This is Us!

We are here to bring you our life through food. Especially Italian food. You can learn more about us here.


Entries in Neapolitan Pizza (18)


Pizza Moto – At Smorgasburg


I returned to the scene of the crime: Smorgasburg. Last time I visited Smorg, I ate too much. I mean, let's just call a spade a spade here, people. But the place encourages it, does it not? However, much to my chagrin, I did NOT sample the pizza last time. This was obviously a horrendous oversight.

This time, I made sure to sample Pizza Moto's hot-out-of-the-traveling-pizza-oven's goods. To see just how good they were.

First, a few words on Pizza Moto: mobile pizza oven.

That's a few, right? I'll elaborate, just a touch. There is no store. There is no "truck". There is just a pizza oven on a wagon. A fairly large wagon, I'll concede. This is not a radio flyer. It's an industrial-sized war horse of a conveyance whose sole purpose is to pump out piping-hot Neapolitan pizzas. I love it when things have a focus.

Especially when that focus is on pizza. 

And I will say that Pizza Motto has focused and focused well.

I didn't order the usual Margherita pie, but went after their special – The Boys of Summer, a magical assemblage of pesto, chunks of roasted eggplant, and fresh mozzarella. Take a look:

The wells of mozzarella were nestled snuggly between rivers of of pesto. The chunky rounds of eggplants drifed on top like ducks on a pond...

Let's have a close up:

Look at the bubbles on that crust! And now that we're talking about the crust, Pizza Moto's was outstanding. Expertly cooked with dots of char popping up around the outer crust. The inside, however, remained soft and chewy. Pockets of air created crevices of bready flavor - a chewable surface of the moon.

I was tickled by my Pizza Moto experience. I would say, it was the stand-out food event of the day. And I sampled some mighty tasty things, including (but not limited to):

At least two of these:

One of these:

A bite of this:

A forkful or two of this:

And this...for dessert (later):

Anyway, the pizza won. Sing with me now:

Won't you ride in my little red (pizza) wagon...I'll bet all the kids will be jealous when they see my playmate so sweet.. 

I believe ol' Hank was talking about the pizza.

Check out Pizza Moto here, and hire them for your next event. Then invite me. I promise not to sing the wagon song.


Sweet Cherry Pizza

We haven't thrown a pizza recipe at you in quite some time. And with harvest time (read: autumn) approaching, now is a great time to gather up the last of the summer fruits and make the best of them.

And when we say make the best of something, we generally mean, "make pizza with them".

So, today, we would like to encourage you to gather the last of the cherries and make a sweet Marinated Cherry, Farmer's Cheese and Mint Pizza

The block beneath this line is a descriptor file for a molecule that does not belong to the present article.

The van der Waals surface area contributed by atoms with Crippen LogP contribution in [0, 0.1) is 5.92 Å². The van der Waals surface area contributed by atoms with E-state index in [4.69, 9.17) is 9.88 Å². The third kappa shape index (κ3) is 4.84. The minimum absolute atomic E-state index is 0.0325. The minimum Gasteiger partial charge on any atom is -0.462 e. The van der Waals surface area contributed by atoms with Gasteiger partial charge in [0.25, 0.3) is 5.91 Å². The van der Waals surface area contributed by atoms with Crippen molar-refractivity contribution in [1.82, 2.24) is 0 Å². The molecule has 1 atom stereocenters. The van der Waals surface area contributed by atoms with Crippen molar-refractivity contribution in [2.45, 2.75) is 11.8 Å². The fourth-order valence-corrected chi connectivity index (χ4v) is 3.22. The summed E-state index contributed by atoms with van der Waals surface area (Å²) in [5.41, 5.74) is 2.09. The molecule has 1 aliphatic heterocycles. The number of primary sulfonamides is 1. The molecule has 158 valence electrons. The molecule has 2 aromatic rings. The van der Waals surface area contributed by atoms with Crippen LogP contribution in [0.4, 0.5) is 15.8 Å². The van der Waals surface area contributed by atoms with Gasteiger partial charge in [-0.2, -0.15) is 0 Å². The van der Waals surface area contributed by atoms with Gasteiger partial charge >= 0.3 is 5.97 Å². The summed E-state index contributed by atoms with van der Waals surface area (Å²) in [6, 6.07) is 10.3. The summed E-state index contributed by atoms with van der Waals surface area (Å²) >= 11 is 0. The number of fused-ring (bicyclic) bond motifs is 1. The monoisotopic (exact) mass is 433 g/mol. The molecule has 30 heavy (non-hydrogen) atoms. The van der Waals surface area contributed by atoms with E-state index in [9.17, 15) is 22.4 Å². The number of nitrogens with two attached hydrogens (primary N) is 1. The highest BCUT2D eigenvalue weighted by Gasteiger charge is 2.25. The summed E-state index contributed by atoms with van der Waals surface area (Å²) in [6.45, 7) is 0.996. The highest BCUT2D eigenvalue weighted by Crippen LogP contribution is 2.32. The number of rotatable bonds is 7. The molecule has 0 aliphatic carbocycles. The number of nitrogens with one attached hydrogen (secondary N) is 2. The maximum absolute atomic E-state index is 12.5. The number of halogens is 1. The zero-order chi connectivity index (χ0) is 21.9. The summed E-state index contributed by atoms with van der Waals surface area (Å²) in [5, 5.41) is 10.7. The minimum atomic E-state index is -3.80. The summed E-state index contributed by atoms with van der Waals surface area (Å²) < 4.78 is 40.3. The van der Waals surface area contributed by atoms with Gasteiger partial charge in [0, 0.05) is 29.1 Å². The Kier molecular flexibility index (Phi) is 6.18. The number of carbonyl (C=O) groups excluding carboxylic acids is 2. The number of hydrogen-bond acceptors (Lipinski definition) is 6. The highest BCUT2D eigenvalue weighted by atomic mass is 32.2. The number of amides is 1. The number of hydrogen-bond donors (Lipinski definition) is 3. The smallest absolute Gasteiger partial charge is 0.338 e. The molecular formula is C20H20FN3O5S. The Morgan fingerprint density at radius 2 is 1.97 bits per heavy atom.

Why should you do this? Well, if you know us, you know we love pizza. And you know we would never give you faulty advice (knowingly) about it. This pizza is different, delicious, and delightfully balanced. It's true!

This is a fantastic brunch pizza, dessert pie or even a warm-up appetizer cut into bite-sized pieces and served along with a nice prosecco. Actually, I would prefer a rosé, but I like pink (and so does John).

Here's how it goes:

What You Need
1 cup cherries, halved and pitted
1 cup sweet wine
(I used Chateau Piada Sauternes. It has honey, orange, apricot and pineapple flavors that work well with the cherries)
1 cup Farmer’s Cheese
Honey (as much as you like)
Fresh mint, chopped (as much as you like) 

What You Do:

1. Marinate your cherry halves in the sweet wine overnight. Keep them in the fridge.
2. Stretch out your pizza dough into a round and spread a layer of the farmer’s cheese onto the dough.
3. Top the cheese with the marinated cherries.
4. Drizzle with honey.
5. Bake in the oven at 500 degrees for about 10 minutes.
6. When it is finished cooking, remove the pizza from the oven and drizzle with a little bit more honey and sprinkle with mint.

Need a reminder on how to make the dough? Have at it:

Pizza dough recipe
*You can also buy pre-made pizza dough at your grocery store.
* NOTE: For this recipe, I substituted 1 cup of all purpose flour for 1 cup of millet flour. Millet is slightly sweet, and makes for a nice dessert pizza crust).

Yields 4-5 pizza rounds
1 envelope active dried yeast
1 ½ cups warm water – 100 degrees F
3 cups flour (all purpose, bread, or 00 flour)
1 cup millet or almond flour
¾ teaspoon salt
2 tablespoons olive oil

Pizza stone and pizza peel, semolina flour or cornmeal for dusting
If you don’t have a peel or a pizza stone, you can also use a cookie sheet. If you are using a cookie sheet, it’s not necessary to use semolina flour or cornmeal. Just place your dough round directly onto the cookie sheet and add toppings.

1. In a medium mixing bowl, dissolve the yeast in 1 cup of the warm water.
2. Stir in ½ cup of the all-purpose flour.
3. Cover with a kitchen towel (not terry cloth) and let stand for 30 minutes to let the mixture bubble and rise.
4. After the 30 minutes are up, pour the yeast mixture into the bowl of a food processor or stand mixer. You can mix by hand as well in a large bowl.
5. Add the remaining ½ cup of warm water, salt and the olive oil to the food processor.
6.  Slowly begin to add the remaining flour, ½ cup at a time.
7. The dough will start to hold together and form into a ball.
8. When this happens, remove the dough from the bowl, and place on a floured counter top.
9. Knead the dough until it is smooth. This may take about 10 minutes.
10.  Dust the dough lightly all over with flour and place in a large bowl, covered with a kitchen towel.
11. Let it rise for 1 hour.
12.   After an hour, the dough will be doubled in size. Punch it down in the center and divide the dough into four or five equal parts.
13.   Form each part into a smooth ball and let them rise, covered, on a floured surface for 30 minutes.

Before you top your pizza, heat your oven to 500 degrees F. If you are using a pizza stone, place the stone in the oven and heat it up for at least 30 minutes prior to baking on it.